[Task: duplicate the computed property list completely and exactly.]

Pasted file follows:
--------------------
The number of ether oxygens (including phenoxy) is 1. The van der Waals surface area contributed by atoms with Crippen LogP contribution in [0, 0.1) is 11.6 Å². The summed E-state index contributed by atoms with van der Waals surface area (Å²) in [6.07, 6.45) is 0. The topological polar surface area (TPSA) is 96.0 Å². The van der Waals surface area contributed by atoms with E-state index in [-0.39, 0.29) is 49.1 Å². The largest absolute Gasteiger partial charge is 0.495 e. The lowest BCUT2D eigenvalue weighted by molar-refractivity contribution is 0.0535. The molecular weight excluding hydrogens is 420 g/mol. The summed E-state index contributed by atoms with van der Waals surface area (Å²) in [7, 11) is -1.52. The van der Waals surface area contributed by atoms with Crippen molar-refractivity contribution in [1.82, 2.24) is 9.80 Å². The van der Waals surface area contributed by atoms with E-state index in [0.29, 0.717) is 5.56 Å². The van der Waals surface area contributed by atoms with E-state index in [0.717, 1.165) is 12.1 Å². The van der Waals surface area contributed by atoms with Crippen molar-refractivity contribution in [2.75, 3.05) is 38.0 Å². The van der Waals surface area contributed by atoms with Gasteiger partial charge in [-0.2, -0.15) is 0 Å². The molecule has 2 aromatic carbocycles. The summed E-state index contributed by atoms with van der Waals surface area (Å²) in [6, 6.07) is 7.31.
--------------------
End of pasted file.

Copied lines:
The number of ether oxygens (including phenoxy) is 1. The van der Waals surface area contributed by atoms with Crippen LogP contribution in [0, 0.1) is 11.6 Å². The summed E-state index contributed by atoms with van der Waals surface area (Å²) in [6.07, 6.45) is 0. The topological polar surface area (TPSA) is 96.0 Å². The van der Waals surface area contributed by atoms with E-state index in [-0.39, 0.29) is 49.1 Å². The largest absolute Gasteiger partial charge is 0.495 e. The lowest BCUT2D eigenvalue weighted by molar-refractivity contribution is 0.0535. The molecular weight excluding hydrogens is 420 g/mol. The summed E-state index contributed by atoms with van der Waals surface area (Å²) in [7, 11) is -1.52. The van der Waals surface area contributed by atoms with Crippen molar-refractivity contribution in [1.82, 2.24) is 9.80 Å². The van der Waals surface area contributed by atoms with E-state index in [0.29, 0.717) is 5.56 Å². The van der Waals surface area contributed by atoms with E-state index in [0.717, 1.165) is 12.1 Å². The van der Waals surface area contributed by atoms with Crippen molar-refractivity contribution in [2.75, 3.05) is 38.0 Å². The van der Waals surface area contributed by atoms with Gasteiger partial charge in [-0.2, -0.15) is 0 Å². The molecule has 2 aromatic carbocycles. The summed E-state index contributed by atoms with van der Waals surface area (Å²) in [6, 6.07) is 7.31.